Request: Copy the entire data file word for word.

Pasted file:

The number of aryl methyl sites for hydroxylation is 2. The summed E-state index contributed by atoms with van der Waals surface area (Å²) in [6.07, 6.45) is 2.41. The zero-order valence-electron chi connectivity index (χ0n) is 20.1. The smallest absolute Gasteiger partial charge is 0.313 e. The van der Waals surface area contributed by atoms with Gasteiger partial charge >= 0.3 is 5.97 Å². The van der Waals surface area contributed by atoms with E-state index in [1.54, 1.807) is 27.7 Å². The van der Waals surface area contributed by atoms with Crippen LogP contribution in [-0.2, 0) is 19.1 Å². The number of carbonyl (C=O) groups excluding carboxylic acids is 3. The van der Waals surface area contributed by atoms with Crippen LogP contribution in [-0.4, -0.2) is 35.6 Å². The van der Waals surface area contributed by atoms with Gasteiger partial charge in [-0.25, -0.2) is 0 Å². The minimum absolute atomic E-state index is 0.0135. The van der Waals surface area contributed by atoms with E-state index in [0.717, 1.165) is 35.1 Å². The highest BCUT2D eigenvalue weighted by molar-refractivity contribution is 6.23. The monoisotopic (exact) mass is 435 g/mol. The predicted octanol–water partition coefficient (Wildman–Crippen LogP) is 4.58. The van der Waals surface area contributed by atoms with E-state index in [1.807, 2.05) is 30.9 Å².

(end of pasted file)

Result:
The number of aryl methyl sites for hydroxylation is 2. The summed E-state index contributed by atoms with van der Waals surface area (Å²) in [6.07, 6.45) is 2.41. The zero-order valence-electron chi connectivity index (χ0n) is 20.1. The smallest absolute Gasteiger partial charge is 0.313 e. The van der Waals surface area contributed by atoms with Gasteiger partial charge >= 0.3 is 5.97 Å². The van der Waals surface area contributed by atoms with E-state index in [1.54, 1.807) is 27.7 Å². The van der Waals surface area contributed by atoms with Crippen LogP contribution in [-0.2, 0) is 19.1 Å². The number of carbonyl (C=O) groups excluding carboxylic acids is 3. The van der Waals surface area contributed by atoms with Crippen LogP contribution in [-0.4, -0.2) is 35.6 Å². The van der Waals surface area contributed by atoms with Gasteiger partial charge in [-0.25, -0.2) is 0 Å². The minimum absolute atomic E-state index is 0.0135. The van der Waals surface area contributed by atoms with E-state index in [0.717, 1.165) is 35.1 Å². The highest BCUT2D eigenvalue weighted by molar-refractivity contribution is 6.23. The monoisotopic (exact) mass is 435 g/mol. The predicted octanol–water partition coefficient (Wildman–Crippen LogP) is 4.58. The van der Waals surface area contributed by atoms with E-state index in [1.807, 2.05) is 30.9 Å².